Why should I care?

 In Books, Games, Uncategorized

I know I’ve harped on this before but playing Fallout New Vegas has brought me back to a persistent problem in RPGs: motivating the main quest. I know I’m not the first to say that FNV has a singularly un-inspiring beginning. I’ve just been shot dead in the course of doing some seemingly pointless delivery for some faceless client. By a stroke of good fortune, I’ve been brought back to life. What do I do? Of course, I should go and find the person who shot me!

Or… I could happily stay out of their way, figuring that life is cheap in a nuclear wasteland and I’ve already pushed my luck to breaking point. Who really cares about a lost poker chip anyway? Maybe I should just spend my time in this bar buying drinks and fleecing the locals at Caravan.

In an open world game, you give the player the freedom to ignore the story and do what they want. This is all very well but what the player really wants is a story they don’t want to ignore. If I just wanted to run around killing things, I’d play an FPS.

FNV seems to have this problem throughout. I’m meant to care about the political future of New Vegas, but it seems to me that the status quo isn’t so bad and as long as I don’t interfere, nothing is going to change. Oh sure, there’s meant to be this looming threat of invasion, but everyone seems happy to wait for me to decide when that’s going to happen. Again, the freedom that the game offers it at odds with the drama it is trying to create. You can’t have your cake and eat it too. Either you have real time pressure, which curtails the player’s freedom to endlessly explore, or else all atttempts at creating urgency come across as artificial. It comes back to the old “show don’t tell” motto. Drama is not created by telling the player they should care, but by giving them consequences they actually care about.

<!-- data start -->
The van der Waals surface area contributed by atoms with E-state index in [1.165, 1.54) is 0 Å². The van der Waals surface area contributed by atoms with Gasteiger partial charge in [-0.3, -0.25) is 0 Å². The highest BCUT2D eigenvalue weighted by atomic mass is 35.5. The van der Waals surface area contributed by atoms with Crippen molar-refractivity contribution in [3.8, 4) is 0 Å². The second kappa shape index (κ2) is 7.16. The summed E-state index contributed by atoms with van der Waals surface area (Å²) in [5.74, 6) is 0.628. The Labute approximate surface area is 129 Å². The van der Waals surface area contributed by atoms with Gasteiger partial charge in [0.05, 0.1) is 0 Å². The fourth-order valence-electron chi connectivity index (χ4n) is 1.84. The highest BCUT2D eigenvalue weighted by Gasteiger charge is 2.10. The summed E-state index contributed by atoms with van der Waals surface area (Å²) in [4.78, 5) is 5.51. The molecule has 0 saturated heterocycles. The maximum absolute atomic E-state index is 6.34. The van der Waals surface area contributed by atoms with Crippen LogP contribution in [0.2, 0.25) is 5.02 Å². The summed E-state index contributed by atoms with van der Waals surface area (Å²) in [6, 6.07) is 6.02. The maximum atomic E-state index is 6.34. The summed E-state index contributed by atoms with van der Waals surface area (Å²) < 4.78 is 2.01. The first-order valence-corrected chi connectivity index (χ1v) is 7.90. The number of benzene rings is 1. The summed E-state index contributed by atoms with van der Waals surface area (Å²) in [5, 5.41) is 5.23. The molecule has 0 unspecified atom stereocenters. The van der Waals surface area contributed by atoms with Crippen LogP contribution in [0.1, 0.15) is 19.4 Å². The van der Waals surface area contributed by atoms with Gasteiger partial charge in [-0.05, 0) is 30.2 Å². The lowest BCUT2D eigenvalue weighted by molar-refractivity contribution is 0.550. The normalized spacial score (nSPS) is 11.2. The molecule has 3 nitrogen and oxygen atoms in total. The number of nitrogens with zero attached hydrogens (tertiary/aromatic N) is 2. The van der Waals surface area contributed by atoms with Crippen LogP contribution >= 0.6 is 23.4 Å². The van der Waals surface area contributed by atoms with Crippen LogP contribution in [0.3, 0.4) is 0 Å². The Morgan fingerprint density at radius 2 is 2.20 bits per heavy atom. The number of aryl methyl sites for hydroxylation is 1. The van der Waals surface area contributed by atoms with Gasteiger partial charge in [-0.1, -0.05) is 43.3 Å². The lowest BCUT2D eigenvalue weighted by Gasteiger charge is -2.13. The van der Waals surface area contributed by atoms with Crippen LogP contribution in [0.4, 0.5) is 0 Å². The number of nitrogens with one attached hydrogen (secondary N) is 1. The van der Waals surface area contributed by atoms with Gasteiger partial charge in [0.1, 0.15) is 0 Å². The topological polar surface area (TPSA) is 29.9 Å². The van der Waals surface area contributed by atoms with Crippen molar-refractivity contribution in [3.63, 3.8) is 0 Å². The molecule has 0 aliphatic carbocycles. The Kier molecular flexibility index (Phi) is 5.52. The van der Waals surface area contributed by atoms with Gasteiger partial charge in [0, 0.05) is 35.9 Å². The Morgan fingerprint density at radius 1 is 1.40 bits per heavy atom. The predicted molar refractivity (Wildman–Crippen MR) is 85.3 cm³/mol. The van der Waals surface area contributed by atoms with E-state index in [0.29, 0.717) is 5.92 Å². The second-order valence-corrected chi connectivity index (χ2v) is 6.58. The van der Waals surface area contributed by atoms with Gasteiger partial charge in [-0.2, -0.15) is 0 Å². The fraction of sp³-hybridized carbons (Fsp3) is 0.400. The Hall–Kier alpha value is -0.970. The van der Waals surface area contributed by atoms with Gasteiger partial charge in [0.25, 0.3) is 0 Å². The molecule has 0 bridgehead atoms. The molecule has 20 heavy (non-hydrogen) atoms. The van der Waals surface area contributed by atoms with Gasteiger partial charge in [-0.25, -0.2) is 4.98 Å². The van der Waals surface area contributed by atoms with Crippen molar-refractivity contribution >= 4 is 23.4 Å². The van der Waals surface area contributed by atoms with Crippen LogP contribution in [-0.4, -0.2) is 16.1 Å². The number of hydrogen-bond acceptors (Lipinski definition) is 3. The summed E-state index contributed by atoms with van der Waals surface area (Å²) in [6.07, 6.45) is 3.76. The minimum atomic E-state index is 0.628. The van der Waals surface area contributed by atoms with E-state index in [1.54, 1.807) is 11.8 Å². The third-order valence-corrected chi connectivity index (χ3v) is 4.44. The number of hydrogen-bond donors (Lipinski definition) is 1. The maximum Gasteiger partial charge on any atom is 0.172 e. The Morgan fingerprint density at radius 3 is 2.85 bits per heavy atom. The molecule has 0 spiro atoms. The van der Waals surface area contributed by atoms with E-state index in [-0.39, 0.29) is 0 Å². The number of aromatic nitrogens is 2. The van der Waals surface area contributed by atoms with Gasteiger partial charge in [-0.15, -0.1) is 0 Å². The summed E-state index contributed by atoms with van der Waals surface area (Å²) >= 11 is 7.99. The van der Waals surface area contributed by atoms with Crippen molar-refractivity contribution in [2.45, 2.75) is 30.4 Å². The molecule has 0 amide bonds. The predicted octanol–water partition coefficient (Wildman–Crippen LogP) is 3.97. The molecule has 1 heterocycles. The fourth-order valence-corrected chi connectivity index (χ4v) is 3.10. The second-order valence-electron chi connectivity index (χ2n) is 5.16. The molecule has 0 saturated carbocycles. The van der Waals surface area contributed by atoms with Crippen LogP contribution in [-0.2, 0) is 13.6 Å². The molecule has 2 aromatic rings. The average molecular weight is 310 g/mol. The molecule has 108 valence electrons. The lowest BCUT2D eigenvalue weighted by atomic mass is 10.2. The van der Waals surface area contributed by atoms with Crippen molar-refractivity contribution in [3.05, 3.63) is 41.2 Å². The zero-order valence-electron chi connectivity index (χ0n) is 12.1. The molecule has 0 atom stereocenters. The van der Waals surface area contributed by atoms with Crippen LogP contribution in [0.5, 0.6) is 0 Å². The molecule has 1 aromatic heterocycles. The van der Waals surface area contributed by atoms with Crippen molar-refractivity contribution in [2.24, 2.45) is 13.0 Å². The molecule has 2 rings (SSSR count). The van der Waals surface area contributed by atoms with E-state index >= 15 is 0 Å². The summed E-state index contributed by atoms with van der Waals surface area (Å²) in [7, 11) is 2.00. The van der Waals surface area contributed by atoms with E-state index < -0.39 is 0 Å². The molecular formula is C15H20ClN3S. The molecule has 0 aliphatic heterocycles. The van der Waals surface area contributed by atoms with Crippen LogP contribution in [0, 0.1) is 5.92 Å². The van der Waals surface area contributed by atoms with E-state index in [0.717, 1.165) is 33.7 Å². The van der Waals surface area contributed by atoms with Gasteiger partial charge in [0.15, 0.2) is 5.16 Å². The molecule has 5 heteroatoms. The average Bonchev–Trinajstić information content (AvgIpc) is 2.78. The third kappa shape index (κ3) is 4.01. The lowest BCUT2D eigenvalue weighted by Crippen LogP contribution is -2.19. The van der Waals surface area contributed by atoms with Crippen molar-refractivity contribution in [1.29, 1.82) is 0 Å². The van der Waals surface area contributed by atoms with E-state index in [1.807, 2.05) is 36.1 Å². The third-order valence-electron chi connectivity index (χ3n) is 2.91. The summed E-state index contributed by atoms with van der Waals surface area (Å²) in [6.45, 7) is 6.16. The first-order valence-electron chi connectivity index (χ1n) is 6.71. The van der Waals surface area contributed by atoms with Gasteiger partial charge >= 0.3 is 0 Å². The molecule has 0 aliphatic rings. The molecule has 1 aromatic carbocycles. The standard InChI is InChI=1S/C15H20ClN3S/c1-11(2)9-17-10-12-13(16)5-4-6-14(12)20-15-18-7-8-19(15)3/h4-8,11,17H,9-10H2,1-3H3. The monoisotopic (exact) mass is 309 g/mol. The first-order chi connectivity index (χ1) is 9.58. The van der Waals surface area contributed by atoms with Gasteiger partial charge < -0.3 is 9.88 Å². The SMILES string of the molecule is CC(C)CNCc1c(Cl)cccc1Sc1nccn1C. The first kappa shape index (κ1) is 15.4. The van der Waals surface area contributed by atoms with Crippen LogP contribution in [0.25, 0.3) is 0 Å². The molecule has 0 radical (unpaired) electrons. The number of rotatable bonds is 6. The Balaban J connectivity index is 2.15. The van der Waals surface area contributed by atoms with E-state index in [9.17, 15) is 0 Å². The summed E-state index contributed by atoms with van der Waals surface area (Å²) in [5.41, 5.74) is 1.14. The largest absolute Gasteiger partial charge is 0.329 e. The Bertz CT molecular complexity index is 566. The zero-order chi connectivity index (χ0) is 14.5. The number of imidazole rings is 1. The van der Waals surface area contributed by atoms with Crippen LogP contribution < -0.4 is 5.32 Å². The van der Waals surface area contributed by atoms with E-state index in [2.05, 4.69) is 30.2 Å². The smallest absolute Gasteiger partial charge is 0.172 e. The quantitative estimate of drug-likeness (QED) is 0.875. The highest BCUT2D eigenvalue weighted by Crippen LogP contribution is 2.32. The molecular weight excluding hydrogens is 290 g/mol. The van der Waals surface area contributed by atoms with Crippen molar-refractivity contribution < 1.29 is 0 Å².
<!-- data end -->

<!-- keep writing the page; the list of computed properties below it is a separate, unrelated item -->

Another aspect of RPGs that seems to be at odds with creating a compelling story is the desire to make the player character a blank slate at the beginning of the game. Again, this gives the player the freedom to create whatever character they like, but without an established backstory to work with, it is hard to forge any kind of connection between the player and the world. Yes, it gives us a nice conceit to explain the player’s early unfamiliarity with their world (and run them through the obligatory tutorial quests) but dramatically it leaves the character without any investment in the world.

The solution I’d like to explore is to have a more significant “Ordinary World” (in Campbell’s terms) before the Call to Adventure. For example, in FNV you could use the same opening but accept that the player is unlikely to want to immediately hit the road to track down Benny. Instead, give them more reason to stay in Goodsprings and settle. Let them play there long enough to gain some attachment to the place, build a home an defend it once or twice from Powder Gangers and Legionaries. Give them time to invest in the characters there through repeated, positive interaction, then threaten those characters in a way that forces the player to take on the bigger enemy, to address the root of the problem. In fact “threaten” is the wrong word. You need to do actual harm. Change the status quo. There needs to be a wrong to set right, not just the potential of some future wrong that will never happen unless the player specifically triggers it. And things need to get worse the longer the player waits.